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The Magnificent Seven: Original MGM Motion Picture Soundtrack [Enhanced CD]
Elmer Bernstein
The Magnificent Seven: Original MGM Motion Picture Soundtrack [Enhanced CD]
Genres: Pop, Soundtracks
  •  Track Listings (23) - Disc #1


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CD Details

All Artists: Elmer Bernstein
Title: The Magnificent Seven: Original MGM Motion Picture Soundtrack [Enhanced CD]
Members Wishing: 3
Total Copies: 0
Label: Rykodisc
Original Release Date: 10/23/1960
Re-Release Date: 9/29/1998
Album Type: Enhanced, Original recording reissued, Original recording remastered, Soundtrack
Genres: Pop, Soundtracks
Style: Easy Listening
Number of Discs: 1
SwapaCD Credits: 1
UPC: 014431074127

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CD Reviews

Great music - bad sound quality
Joshua Kaufman | Cincinnati, OH | 12/22/2001
(4 out of 5 stars)

"The Magnificent Seven by Elmer Bernstein has one of the more famous themes of cinema, coming from the same year that gave us one of the most famous movie-cues ('The Murder' from Psycho by Bernard Herrmann). Both of these, along with Spartacus by Alex North are said to have ushered in the 'Silver Age' in film music.
This score is much more than its well-known theme, however. It packs in just about everything one would expect from a score for a Western/Mexican movie written pre-Morricone: Happy trumpet lines, lots of latin percussian, fanfareing horns, and Spanish guitar motifs -- and mixes them up brilliantly.
There's lots of great themes abound, especially the various "riding" themes. Almost all the way through the score is packed with some kind of forward energy (it's said that Bernstein intentionalally wrote music faster than the action on screen to make the movie seem better paced). Beyond the main theme, I especially like the secondary theme, prominant in 'The Journey', and the wonderful trumpet theme featured in cues such as 'Calvera's Return'. And the final ten minutes or so bring them all together masterfully providing a great climax to a great score.
Unfortunatly, if you buy this album, you must take the bad with the good. This is the ONLY release of the original tracks recorded in 1960, however the sound quality is, quite frankly, painful at times. The hiss is very overbearing in some spots and listening to this on headphones is not the most pleasent experience. It's probably not Ryko's fault, as they were quite capable of producing albums with great sound (see Taras Bulba, a 1962 score). It was long thought that the original tapes were lost, so they likely deteriorated. As a result, I would recommend either of the two re-recordings -- one on the Koch lable, and the other very hard-to-find one the BMG lable (the prior is still buyable, but the latter is a slightly better performance).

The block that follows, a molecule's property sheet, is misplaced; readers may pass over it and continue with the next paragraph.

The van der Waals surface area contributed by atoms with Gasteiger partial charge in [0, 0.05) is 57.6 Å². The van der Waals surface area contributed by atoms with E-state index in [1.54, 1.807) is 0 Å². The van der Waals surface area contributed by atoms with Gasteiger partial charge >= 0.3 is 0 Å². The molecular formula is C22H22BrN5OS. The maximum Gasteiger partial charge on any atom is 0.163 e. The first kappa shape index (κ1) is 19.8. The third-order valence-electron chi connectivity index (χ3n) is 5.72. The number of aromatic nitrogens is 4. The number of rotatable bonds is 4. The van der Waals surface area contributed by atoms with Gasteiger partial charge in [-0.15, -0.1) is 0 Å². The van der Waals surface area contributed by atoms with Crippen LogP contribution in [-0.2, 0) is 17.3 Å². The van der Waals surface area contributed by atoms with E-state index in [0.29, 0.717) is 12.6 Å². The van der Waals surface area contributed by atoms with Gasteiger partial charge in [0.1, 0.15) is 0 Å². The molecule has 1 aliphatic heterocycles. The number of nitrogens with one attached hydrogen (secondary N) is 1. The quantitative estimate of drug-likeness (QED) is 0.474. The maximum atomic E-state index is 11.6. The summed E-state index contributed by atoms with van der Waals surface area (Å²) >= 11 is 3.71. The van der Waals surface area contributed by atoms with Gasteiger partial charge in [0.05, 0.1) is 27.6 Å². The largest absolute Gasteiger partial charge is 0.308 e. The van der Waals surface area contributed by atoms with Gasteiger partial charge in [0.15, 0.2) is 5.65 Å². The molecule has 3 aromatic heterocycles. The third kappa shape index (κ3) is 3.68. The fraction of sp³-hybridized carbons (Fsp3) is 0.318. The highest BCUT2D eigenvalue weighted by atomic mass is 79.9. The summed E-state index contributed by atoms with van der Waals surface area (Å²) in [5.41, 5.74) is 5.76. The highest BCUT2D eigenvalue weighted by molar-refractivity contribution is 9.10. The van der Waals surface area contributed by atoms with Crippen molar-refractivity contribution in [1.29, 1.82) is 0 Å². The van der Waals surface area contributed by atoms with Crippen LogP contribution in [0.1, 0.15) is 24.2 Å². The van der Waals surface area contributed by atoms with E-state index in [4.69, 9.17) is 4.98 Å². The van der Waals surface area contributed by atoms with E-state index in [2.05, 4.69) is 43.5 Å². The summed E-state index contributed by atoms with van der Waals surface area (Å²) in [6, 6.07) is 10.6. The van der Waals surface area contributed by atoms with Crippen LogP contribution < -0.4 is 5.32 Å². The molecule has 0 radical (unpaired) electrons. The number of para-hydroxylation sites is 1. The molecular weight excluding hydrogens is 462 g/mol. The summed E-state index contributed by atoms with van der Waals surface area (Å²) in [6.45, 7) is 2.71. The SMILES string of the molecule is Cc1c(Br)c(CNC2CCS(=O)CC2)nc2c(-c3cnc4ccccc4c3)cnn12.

So overall, buy this great score in some form, but I recommend a different version than this, unless you are the type who MUST have the original performance."
One of the greats
Joshua Kaufman | 12/18/1998
(5 out of 5 stars)

"It's about time that this soundtrack became available. It was just OK having the "Return of the Seven" as the only soundtrack version of this score, but this release, nearly 40 years after the original film release, finally remedies that.Rhino has put together a great CD. It has all the cues from the score. We finally get to hear the music in the original sequence which I have always felt made a difference. The album notes are not as wonderful and devote too much space to the film and not enough to the music.I think that people who are not familiar with the score will find themselves caught up with the energy of the score. Bernstein also managed the trick of writing an exciting score, well fitted for the film, while maintaining absolute musical integrity all the way from the consistently high inspiration to the superb execution. New listeners may feel that this score sounds like a lot of other Western scores. It is really the other way around: the others all sound like this one. It was the first of its kind (Jerome Moross's "The Big Country" not withstanding). Even Bernstein began to rewrite this score and produce soundalikes (such as the "Sons of Katie Elder" and "The Scalphunters"). At his best, Elmer Bernstein is one of the greats and produced a large number of terrific soundtracks that are still amazing for their high level of musicality and consistent inspiration. This CD displays a prime example."
A Magnificent Soundtrack
Steve Rawlings | Denver, CO USA | 04/17/2000
(5 out of 5 stars)

"Composer and conductor Elmer Bernstein defined the sound for much of the western genre in this, his signature work. The music captures, with robust vibrance, the exciting tale of mercenary gunfighters enlisted by a Mexican village to rid them of a gang of bandits. Bernstein applies his own unique rhythmic, melodic, and harmonic gifts to give expression to the peaceful Mexican village, to the ruthless bandit gang, and to the stoic, resolute gunmen who confront them. The title music is instantly recognizable, a memorable theme that has attained a lasting stature...yet there is so much more in this score. The music ranges from soft, haunting Spanish-flavored themes accented with guitars and muted brass, to the soaring strings and staccato percussion of the furious gun battles between the bandits and the gunfighters. Throughout, the music teems with scope, drive, and energy. The music is further presented in the original sequence of the film which enables the listener to better reflect on the unfolding drama. The quality on this CD is experience that is simply magnificent!"